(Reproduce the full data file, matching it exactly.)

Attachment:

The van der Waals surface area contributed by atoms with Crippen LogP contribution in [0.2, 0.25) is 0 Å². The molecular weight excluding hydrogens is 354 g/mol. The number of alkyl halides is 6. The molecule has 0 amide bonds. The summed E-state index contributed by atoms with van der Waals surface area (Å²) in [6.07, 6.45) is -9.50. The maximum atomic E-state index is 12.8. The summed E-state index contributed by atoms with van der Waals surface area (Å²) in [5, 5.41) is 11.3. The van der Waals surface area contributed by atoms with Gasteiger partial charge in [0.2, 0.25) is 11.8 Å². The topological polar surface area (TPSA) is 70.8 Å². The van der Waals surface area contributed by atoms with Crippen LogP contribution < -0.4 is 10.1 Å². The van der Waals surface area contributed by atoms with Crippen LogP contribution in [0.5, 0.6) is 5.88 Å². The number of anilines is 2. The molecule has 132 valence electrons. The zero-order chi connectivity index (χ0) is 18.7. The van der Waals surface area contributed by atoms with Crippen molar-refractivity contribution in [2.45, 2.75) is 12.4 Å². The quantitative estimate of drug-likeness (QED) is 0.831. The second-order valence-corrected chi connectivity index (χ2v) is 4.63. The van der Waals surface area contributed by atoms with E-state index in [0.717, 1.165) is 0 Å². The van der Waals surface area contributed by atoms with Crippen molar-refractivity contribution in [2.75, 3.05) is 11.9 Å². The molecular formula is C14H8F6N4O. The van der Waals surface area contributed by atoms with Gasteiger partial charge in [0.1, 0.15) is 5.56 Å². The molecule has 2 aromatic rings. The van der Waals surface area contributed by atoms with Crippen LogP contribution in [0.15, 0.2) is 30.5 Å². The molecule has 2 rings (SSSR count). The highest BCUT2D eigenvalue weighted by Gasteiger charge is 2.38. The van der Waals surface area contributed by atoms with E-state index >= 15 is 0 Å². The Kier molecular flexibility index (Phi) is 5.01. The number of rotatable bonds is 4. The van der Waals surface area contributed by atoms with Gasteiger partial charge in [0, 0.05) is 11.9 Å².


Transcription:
The van der Waals surface area contributed by atoms with Crippen LogP contribution in [0.2, 0.25) is 0 Å². The molecular weight excluding hydrogens is 354 g/mol. The number of alkyl halides is 6. The molecule has 0 amide bonds. The summed E-state index contributed by atoms with van der Waals surface area (Å²) in [6.07, 6.45) is -9.50. The maximum atomic E-state index is 12.8. The summed E-state index contributed by atoms with van der Waals surface area (Å²) in [5, 5.41) is 11.3. The van der Waals surface area contributed by atoms with Gasteiger partial charge in [0.2, 0.25) is 11.8 Å². The topological polar surface area (TPSA) is 70.8 Å². The van der Waals surface area contributed by atoms with Crippen LogP contribution < -0.4 is 10.1 Å². The van der Waals surface area contributed by atoms with Crippen LogP contribution in [0.5, 0.6) is 5.88 Å². The number of anilines is 2. The molecule has 132 valence electrons. The zero-order chi connectivity index (χ0) is 18.7. The van der Waals surface area contributed by atoms with Crippen molar-refractivity contribution in [2.45, 2.75) is 12.4 Å². The quantitative estimate of drug-likeness (QED) is 0.831. The second-order valence-corrected chi connectivity index (χ2v) is 4.63. The van der Waals surface area contributed by atoms with E-state index in [0.717, 1.165) is 0 Å². The van der Waals surface area contributed by atoms with Crippen molar-refractivity contribution in [2.75, 3.05) is 11.9 Å². The molecular formula is C14H8F6N4O. The van der Waals surface area contributed by atoms with Gasteiger partial charge in [0.1, 0.15) is 5.56 Å². The molecule has 2 aromatic rings. The van der Waals surface area contributed by atoms with Crippen LogP contribution in [0.15, 0.2) is 30.5 Å². The molecule has 2 rings (SSSR count). The highest BCUT2D eigenvalue weighted by Gasteiger charge is 2.38. The van der Waals surface area contributed by atoms with E-state index >= 15 is 0 Å². The Kier molecular flexibility index (Phi) is 5.01. The number of rotatable bonds is 4. The van der Waals surface area contributed by atoms with Gasteiger partial charge in [0, 0.05) is 11.9 Å².